ST. PAUL, Minn. (AP) — An advisory panel says it found no problems or complaints during a pilot project allowing cameras in some Minnesota courtrooms, and that the state Supreme Court should consider extending the test or making the rule changes permanent.
The project has allowed news organizations to use cameras and audio equipment during civil proceedings in trial courts, but not criminal cases where longstanding rules effectively shut them out. The court authorized the pilot project in 2011 in response to a petition from news organizations.READ MORE: Como Park H.S. Student About To Take Flight As J-ROTC Cadet
In a final report filed Tuesday, the committee said the test rules appeared to work well.
But the panel said the “most striking” aspect of the pilot was the lack of media requests to use cameras or recorders during the first 26 months. Out of around 20 to 25 requests, it said, about half resulted in some electronic coverage being allowed.READ MORE: Behind-The-Scenes Of Wildlife Science Center's Mission To Learn All About Wolves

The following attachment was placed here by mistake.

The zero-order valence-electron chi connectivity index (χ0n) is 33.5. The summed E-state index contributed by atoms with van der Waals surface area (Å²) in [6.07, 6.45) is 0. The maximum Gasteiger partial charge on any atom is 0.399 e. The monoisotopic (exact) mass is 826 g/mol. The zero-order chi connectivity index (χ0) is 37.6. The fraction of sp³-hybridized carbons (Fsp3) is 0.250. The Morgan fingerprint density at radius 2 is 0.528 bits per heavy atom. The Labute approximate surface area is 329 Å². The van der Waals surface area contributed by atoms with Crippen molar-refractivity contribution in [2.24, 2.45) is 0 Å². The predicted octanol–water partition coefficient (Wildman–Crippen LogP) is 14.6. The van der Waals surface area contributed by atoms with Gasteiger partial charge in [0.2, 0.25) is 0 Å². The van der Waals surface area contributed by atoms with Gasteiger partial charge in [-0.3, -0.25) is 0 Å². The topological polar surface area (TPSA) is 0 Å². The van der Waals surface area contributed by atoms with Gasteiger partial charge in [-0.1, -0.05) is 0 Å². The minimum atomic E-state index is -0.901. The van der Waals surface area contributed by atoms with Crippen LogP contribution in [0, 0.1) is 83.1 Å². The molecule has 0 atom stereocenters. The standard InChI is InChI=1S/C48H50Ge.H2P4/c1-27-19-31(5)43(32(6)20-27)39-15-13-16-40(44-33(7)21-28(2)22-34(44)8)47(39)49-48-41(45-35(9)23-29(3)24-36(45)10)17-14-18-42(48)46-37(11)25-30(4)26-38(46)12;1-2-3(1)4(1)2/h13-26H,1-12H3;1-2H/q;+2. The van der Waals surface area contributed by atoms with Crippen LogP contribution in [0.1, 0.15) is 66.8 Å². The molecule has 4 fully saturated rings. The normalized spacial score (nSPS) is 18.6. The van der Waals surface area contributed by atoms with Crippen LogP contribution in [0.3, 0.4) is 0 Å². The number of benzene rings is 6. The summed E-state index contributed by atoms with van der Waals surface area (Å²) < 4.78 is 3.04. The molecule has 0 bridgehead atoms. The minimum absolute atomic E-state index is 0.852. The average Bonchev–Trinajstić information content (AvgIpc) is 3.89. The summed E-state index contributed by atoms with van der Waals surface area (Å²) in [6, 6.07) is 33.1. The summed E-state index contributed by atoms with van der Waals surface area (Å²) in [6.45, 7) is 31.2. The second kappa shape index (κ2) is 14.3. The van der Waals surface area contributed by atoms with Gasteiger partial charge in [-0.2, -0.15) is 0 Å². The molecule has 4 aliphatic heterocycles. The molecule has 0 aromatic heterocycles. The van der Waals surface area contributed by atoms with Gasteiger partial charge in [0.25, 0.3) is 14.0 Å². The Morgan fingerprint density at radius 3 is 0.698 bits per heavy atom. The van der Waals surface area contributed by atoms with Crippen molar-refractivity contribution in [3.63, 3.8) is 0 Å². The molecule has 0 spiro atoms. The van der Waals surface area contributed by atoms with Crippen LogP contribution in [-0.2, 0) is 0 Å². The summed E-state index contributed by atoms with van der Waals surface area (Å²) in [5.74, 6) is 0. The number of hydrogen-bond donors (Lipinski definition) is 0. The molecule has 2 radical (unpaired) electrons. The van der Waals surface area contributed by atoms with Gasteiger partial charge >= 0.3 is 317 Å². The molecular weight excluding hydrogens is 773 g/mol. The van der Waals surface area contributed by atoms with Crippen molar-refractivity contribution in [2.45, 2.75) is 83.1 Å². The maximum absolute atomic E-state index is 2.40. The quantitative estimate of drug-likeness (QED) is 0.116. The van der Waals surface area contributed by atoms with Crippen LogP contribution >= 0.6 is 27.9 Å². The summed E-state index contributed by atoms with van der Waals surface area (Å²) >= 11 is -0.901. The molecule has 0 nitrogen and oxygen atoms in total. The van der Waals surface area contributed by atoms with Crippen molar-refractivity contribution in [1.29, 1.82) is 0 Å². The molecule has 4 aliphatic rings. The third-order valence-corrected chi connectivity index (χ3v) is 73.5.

The report said the small number of covered cases, and the lack of any coverage of trial testimony or jury trials by broadcast media, means “that we have not learned as much as we might like.” The committee said it’s “not confident that the absence of reported problems means that real problems are not lurking.”
The panel also said it “may be appropriate” to permit electronic coverage of at least some criminal proceedings, such as first appearances and sentencing, and innovations such as drug and veterans’ courts. The committee said it has no opinion on those issues, except that they should be studied with “input from a broad group with diverse interests involved in the criminal justice system.”MORE NEWS: How Can You Tell If You're Truly Burning Out? What Can You Do About It?
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